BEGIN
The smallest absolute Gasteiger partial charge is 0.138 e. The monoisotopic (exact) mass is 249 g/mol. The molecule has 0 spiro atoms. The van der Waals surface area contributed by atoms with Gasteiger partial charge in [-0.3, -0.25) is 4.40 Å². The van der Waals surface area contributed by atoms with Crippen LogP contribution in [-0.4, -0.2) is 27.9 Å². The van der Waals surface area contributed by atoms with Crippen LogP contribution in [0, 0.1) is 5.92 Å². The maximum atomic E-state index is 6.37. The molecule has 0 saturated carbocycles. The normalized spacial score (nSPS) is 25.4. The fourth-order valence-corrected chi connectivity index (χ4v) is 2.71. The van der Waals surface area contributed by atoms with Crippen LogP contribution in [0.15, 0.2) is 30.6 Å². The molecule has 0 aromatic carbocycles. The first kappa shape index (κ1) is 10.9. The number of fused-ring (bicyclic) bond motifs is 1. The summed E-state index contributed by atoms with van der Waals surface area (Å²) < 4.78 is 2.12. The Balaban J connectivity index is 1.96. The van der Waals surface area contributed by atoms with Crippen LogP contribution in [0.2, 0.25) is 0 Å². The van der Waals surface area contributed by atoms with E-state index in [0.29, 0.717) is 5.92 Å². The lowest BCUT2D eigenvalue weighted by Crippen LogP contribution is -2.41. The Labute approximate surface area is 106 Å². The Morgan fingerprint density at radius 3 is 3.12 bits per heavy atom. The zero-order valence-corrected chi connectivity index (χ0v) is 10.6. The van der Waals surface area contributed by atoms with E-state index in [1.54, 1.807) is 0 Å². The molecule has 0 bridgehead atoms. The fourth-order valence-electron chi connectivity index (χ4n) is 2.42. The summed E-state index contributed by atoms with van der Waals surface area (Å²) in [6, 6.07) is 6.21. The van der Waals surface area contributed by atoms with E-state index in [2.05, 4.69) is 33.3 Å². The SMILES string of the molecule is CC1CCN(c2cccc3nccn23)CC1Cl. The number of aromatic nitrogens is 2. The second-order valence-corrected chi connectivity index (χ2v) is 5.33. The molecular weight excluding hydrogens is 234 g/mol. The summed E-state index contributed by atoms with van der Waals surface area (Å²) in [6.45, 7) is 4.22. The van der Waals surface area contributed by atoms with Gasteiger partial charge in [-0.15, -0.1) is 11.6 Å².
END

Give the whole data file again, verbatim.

The smallest absolute Gasteiger partial charge is 0.138 e. The monoisotopic (exact) mass is 249 g/mol. The molecule has 0 spiro atoms. The van der Waals surface area contributed by atoms with Gasteiger partial charge in [-0.3, -0.25) is 4.40 Å². The van der Waals surface area contributed by atoms with Crippen LogP contribution in [-0.4, -0.2) is 27.9 Å². The van der Waals surface area contributed by atoms with Crippen LogP contribution in [0, 0.1) is 5.92 Å². The maximum atomic E-state index is 6.37. The molecule has 0 saturated carbocycles. The normalized spacial score (nSPS) is 25.4. The fourth-order valence-corrected chi connectivity index (χ4v) is 2.71. The van der Waals surface area contributed by atoms with Crippen LogP contribution in [0.15, 0.2) is 30.6 Å². The molecule has 0 aromatic carbocycles. The first kappa shape index (κ1) is 10.9. The number of fused-ring (bicyclic) bond motifs is 1. The summed E-state index contributed by atoms with van der Waals surface area (Å²) < 4.78 is 2.12. The Balaban J connectivity index is 1.96. The van der Waals surface area contributed by atoms with Crippen LogP contribution in [0.2, 0.25) is 0 Å². The van der Waals surface area contributed by atoms with E-state index in [0.29, 0.717) is 5.92 Å². The lowest BCUT2D eigenvalue weighted by Crippen LogP contribution is -2.41. The Labute approximate surface area is 106 Å². The Morgan fingerprint density at radius 3 is 3.12 bits per heavy atom. The zero-order valence-corrected chi connectivity index (χ0v) is 10.6. The van der Waals surface area contributed by atoms with E-state index in [1.54, 1.807) is 0 Å². The molecule has 0 bridgehead atoms. The fourth-order valence-electron chi connectivity index (χ4n) is 2.42. The summed E-state index contributed by atoms with van der Waals surface area (Å²) in [6, 6.07) is 6.21. The van der Waals surface area contributed by atoms with E-state index in [2.05, 4.69) is 33.3 Å². The SMILES string of the molecule is CC1CCN(c2cccc3nccn23)CC1Cl. The number of aromatic nitrogens is 2. The second-order valence-corrected chi connectivity index (χ2v) is 5.33. The molecular weight excluding hydrogens is 234 g/mol. The summed E-state index contributed by atoms with van der Waals surface area (Å²) in [6.45, 7) is 4.22. The van der Waals surface area contributed by atoms with Gasteiger partial charge in [-0.15, -0.1) is 11.6 Å².